Great Problem Solver
The Securitech Lexi series retrofit exit device trim is available with a variety of back plates and adapters that allow it to be used with most major brands, including many surface vertical rod and concealed vertical rod exit devices. Compatibility with a variety of vertical rod devices is a major plus.
I mean, anybody can electrify a rim exit device by simply installing an electric strike. However, while it is possible to install an electric strike on a vertical rod device it rarely brings a good result. First of all, in order to use an electric strike you have to first lose the bottom rod. That just leaves one latch at the top of the door to provide all the security. If it is a tall door or a flexible door – like an aluminum storefront door – you can pull the bottom open several inches with just that top latch holding it. Add a little time and a little hinge sag and pretty soon you have no security at all.
The other solution is electric latch retraction, or electric latch pullback, as some manufacturers call it: relatively expensive compared with a Lexi trim. Also, electric latch retraction is a fail secure only solution when locking trim is used and therefore may be inapplicable to fail safe installs such as stairwells, unless passage function (always unlocked) trims are used.
I notice that right out of the box the Lexi is very self contained. Other than a tiny box containing mounting screws, tailpiece operators, and a cylinder collar and cam, what you see is pretty much what you get. It’s pretty hefty for its size – it is designed on the slim side so as to be usable on narrow stile as well as hollow metal or wood doors. This does mean that the installer may have to be a little creative when replacing a larger exit device trim with the Lexi.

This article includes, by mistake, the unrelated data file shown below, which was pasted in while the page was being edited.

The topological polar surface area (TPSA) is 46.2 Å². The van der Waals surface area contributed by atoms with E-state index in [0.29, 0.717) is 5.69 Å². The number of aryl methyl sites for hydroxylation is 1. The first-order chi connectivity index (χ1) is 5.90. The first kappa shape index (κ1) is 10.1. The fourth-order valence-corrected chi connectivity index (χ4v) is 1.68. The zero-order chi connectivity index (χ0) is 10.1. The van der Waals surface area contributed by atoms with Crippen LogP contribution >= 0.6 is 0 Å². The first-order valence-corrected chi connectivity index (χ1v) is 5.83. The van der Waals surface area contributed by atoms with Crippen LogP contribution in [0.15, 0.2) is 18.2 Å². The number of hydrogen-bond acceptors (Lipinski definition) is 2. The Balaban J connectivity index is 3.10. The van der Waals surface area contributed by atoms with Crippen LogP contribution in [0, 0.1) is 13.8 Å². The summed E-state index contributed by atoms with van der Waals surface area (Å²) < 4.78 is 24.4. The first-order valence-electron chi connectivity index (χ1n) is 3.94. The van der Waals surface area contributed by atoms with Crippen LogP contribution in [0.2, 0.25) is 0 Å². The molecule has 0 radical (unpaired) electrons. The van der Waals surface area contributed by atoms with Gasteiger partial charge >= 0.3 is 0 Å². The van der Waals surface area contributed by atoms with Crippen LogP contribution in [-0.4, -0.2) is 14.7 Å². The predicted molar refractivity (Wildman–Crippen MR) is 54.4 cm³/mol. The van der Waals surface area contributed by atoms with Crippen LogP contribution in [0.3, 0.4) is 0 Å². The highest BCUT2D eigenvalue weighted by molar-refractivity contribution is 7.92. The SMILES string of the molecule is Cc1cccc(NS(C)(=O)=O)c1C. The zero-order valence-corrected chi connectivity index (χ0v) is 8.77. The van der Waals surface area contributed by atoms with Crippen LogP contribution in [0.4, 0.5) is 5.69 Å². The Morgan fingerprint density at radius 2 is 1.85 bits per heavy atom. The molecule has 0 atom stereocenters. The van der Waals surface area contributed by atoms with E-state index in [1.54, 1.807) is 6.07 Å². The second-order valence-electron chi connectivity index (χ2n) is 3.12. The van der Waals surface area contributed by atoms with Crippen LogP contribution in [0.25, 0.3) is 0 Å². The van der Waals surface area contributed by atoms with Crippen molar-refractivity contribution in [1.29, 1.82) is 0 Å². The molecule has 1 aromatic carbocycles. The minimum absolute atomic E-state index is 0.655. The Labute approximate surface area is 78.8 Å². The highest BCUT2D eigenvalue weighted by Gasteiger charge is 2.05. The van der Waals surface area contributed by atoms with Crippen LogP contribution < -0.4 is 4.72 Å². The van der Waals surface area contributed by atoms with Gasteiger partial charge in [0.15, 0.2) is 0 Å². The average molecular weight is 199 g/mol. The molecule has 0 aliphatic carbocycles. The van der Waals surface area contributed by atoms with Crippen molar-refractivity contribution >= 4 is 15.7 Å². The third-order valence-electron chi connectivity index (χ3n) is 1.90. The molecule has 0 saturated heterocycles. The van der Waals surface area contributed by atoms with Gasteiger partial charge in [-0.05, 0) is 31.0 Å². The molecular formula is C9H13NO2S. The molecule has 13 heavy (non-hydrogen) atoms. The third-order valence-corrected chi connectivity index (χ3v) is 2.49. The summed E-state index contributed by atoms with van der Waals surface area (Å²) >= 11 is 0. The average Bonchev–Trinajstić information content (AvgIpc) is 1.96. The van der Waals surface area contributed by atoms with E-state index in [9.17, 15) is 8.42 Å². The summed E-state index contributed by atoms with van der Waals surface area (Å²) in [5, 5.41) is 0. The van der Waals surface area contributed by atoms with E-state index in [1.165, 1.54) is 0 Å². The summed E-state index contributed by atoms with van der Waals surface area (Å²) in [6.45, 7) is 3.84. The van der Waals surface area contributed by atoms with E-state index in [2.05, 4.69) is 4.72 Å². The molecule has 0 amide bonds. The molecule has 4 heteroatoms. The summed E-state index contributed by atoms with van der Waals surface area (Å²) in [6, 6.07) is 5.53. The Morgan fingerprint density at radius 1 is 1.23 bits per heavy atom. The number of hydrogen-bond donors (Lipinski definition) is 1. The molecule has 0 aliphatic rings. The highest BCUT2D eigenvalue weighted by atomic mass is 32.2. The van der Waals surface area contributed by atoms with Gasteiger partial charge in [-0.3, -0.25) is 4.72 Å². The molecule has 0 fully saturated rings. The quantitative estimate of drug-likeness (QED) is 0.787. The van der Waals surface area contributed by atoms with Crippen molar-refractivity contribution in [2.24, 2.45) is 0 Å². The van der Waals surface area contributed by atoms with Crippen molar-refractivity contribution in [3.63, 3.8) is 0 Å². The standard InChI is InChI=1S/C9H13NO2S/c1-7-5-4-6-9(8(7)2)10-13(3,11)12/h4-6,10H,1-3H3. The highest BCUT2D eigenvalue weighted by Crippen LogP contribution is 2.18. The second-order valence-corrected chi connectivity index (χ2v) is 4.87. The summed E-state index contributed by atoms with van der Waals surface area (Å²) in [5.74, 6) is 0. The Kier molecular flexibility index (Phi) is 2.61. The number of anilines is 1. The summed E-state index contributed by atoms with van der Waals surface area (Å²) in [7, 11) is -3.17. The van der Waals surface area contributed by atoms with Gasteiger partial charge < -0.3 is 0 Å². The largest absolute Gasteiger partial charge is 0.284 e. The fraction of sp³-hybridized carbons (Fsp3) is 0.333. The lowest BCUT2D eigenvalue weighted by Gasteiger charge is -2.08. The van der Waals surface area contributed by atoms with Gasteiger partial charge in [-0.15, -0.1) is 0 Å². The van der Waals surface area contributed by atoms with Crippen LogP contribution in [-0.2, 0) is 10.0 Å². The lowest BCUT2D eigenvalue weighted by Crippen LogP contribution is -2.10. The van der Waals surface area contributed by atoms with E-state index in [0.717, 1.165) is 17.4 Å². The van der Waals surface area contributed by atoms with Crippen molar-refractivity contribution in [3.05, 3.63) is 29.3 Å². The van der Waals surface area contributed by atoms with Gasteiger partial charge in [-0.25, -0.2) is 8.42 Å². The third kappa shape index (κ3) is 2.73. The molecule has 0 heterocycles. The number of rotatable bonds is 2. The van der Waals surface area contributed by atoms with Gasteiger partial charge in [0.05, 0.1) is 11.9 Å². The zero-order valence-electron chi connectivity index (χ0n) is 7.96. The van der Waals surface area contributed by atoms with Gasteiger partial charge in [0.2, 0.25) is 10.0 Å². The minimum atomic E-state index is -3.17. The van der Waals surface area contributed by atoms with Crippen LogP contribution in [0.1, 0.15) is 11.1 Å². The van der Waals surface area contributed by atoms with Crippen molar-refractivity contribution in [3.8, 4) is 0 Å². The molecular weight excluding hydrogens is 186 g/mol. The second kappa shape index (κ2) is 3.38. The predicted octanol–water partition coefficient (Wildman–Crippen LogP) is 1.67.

Installation instructions are easy to follow and short – only four pages, including the template. Something I would have liked to see in the instructions, but didn’t, was current draw. If I am installing one of these, the number of amps it draws are not going to matter much to me. But if I am installing twenty of them and want a centralized power source, now it’s an issue. Yet it isn’t anything that an experienced low voltage specialist with a ammeter can’t find out in two seconds.
One of the great innovations I noticed right away is the rotation restriction clip that allows the installer to customize tailpiece rotation to the exit device. I do not think that this is handled better by any other manufacturer. Correct degree of rotation often determines whether a trim will work or not, and to have a trim that has degree of rotation so easily selectable is damn nice.
As mentioned in the sales literature, since Securitech’s Lexi trim is compatible with so many exit devices, if you have a facility with different brands of exit devices dispersed throughout, you can install access control and unify the exterior appearance at the same time. And in addition to being versatile it is also durable. Forcing the lever only causes its internal clutch to break away, and it can easily be set right by rotating it back the other way.
All in all the Securitech Lexi trim seems to be a well built, versatile problem solver. I think you’ll find it useful in many access control installations.